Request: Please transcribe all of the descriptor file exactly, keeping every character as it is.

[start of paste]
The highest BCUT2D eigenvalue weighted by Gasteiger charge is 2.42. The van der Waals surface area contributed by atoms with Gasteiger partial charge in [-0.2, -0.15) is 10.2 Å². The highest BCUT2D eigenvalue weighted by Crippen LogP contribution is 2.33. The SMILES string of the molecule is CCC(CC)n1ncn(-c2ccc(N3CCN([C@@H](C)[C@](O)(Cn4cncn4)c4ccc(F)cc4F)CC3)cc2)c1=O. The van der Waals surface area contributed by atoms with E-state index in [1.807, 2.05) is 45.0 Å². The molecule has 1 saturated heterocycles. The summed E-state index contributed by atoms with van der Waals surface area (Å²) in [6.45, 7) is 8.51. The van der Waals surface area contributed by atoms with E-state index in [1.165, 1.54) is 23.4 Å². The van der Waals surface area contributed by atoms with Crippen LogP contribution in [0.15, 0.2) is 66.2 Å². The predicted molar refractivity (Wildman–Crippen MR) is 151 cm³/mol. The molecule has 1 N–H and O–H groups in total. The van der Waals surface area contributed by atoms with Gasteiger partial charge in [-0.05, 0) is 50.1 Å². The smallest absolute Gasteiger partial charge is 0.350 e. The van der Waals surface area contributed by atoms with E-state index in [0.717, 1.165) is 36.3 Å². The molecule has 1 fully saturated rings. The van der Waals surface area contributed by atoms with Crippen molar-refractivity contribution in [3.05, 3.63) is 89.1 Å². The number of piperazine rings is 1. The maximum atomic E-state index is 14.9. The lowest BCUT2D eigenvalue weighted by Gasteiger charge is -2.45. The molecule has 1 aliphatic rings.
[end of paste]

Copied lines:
The highest BCUT2D eigenvalue weighted by Gasteiger charge is 2.42. The van der Waals surface area contributed by atoms with Gasteiger partial charge in [-0.2, -0.15) is 10.2 Å². The highest BCUT2D eigenvalue weighted by Crippen LogP contribution is 2.33. The SMILES string of the molecule is CCC(CC)n1ncn(-c2ccc(N3CCN([C@@H](C)[C@](O)(Cn4cncn4)c4ccc(F)cc4F)CC3)cc2)c1=O. The van der Waals surface area contributed by atoms with E-state index in [1.807, 2.05) is 45.0 Å². The molecule has 1 saturated heterocycles. The summed E-state index contributed by atoms with van der Waals surface area (Å²) in [6.45, 7) is 8.51. The van der Waals surface area contributed by atoms with E-state index in [1.165, 1.54) is 23.4 Å². The van der Waals surface area contributed by atoms with Crippen LogP contribution in [0.15, 0.2) is 66.2 Å². The predicted molar refractivity (Wildman–Crippen MR) is 151 cm³/mol. The molecule has 1 N–H and O–H groups in total. The van der Waals surface area contributed by atoms with Gasteiger partial charge in [-0.05, 0) is 50.1 Å². The smallest absolute Gasteiger partial charge is 0.350 e. The van der Waals surface area contributed by atoms with E-state index in [0.717, 1.165) is 36.3 Å². The molecule has 1 fully saturated rings. The van der Waals surface area contributed by atoms with Crippen molar-refractivity contribution in [3.05, 3.63) is 89.1 Å². The number of piperazine rings is 1. The maximum atomic E-state index is 14.9. The lowest BCUT2D eigenvalue weighted by Gasteiger charge is -2.45. The molecule has 1 aliphatic rings.